Electricity is the second easiest item to provide your guests. If your house has an outside outlet you can allow them to hook into this (guests typically have an adapter for this). Just realize that the amperage for these outlets run 15 to 20 amps and a trailer or motorhome draws 30 to 50 amps. This means that your guests may not be able to run their microwave and coffee pot at the same time without popping a breaker. However, for a couple of hundred dollars, you can have a 30 or 50 amp breaker and outlet added to your property. If you do this, you need to consider how far your site is from the house and determine if you want to run an extension cord (less expensive) or place the outlet next to the site (more expensive).
The hardest utility to accommodate is the sewer. This can still be done, but, initially, you probably want to provide directions to the closest dump station which is generally a truck stop or commercial campsite. If you do decide you want to provide dump service for your guests, especially if they are staying a long time, then there are several options.
You may have a pool or may be close to a lake or other shoreline, or maybe you have a fire-pit in your backyard that you will allow your guests to use. You might even have bicycles that they can use. Common sense here are the watchwords. Make sure any bike, kayak, fishing pole etc…are in good working order and the travelers know the rules for use. You don’t want your guests getting frustrated or hurt because of inoperable equipment.
If you have a fire-pit or barbecue make sure your guests know whether they have to provide their own supplies or if you provide them, where those supplies are and any rules for use (don't forget the hoses and fire extinguishers).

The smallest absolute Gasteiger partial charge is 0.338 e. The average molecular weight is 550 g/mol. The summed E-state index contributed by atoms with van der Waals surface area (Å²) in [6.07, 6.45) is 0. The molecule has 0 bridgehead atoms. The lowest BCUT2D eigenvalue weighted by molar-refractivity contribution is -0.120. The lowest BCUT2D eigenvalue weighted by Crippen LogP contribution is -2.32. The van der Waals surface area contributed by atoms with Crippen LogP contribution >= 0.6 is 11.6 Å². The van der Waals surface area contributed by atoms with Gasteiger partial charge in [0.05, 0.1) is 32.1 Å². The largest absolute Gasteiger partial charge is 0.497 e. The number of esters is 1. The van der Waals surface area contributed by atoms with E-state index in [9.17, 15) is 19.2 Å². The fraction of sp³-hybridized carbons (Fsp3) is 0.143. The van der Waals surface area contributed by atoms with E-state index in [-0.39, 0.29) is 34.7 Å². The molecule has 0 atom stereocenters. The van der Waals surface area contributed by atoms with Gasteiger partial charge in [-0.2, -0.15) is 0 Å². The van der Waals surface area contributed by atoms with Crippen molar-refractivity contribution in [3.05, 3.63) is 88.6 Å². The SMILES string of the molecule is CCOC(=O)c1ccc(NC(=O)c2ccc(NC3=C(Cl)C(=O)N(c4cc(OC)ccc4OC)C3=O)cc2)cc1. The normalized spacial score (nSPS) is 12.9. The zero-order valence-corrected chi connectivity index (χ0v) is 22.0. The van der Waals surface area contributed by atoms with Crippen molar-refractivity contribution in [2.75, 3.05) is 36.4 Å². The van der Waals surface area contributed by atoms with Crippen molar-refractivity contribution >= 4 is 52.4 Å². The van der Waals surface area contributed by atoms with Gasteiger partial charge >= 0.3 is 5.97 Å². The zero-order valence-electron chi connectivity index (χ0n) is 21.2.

If you have a pool make sure your guests know the rules and hours that it is available. Ensure it has appropriate postings like “Use at Own Risk” and “No Lifeguard on Duty.” Also, make sure there is safety equipment immediately at hand just in case.
Also, if you are near any park or site, think about collecting some of the pamphlets and maps for your guests, so they are prepared for any such outing.
If you want to get fancy, think about the bed and breakfast model. If you have a great outdoor ambiance or dining facility, perhaps offer your hosts breakfast so they aren’t saddled with that chore as they try and get out the door to see the local sights. Also, think about other things like wifi and cable. A lot of RVs have a cable input to accept a wired cable. Or if you have a good wifi setup, think about providing your guest with login information so they can get on the internet or watch streaming services. Additionally, think about some staples in case your guests forgot something. These items could be things like groceries (rice, eggs, desserts, soda); soap; razors; access to washer and dryer, etc.
You want your guests to be comfortable. Ensuring that they know the “What,” “Where,” “When,” “Who,” and “How,” is essential when they visit your property. What can and can’t they do? Where are they supposed to go? Who are they supposed to communicate with for routine and emergencies? When can they use the amenities you have provided? How are they supposed to move into the site and use the amenities? Keeping these things in mind will present you as a good host to your guests and will set the stage for an excellent report and maybe a lasting relationship.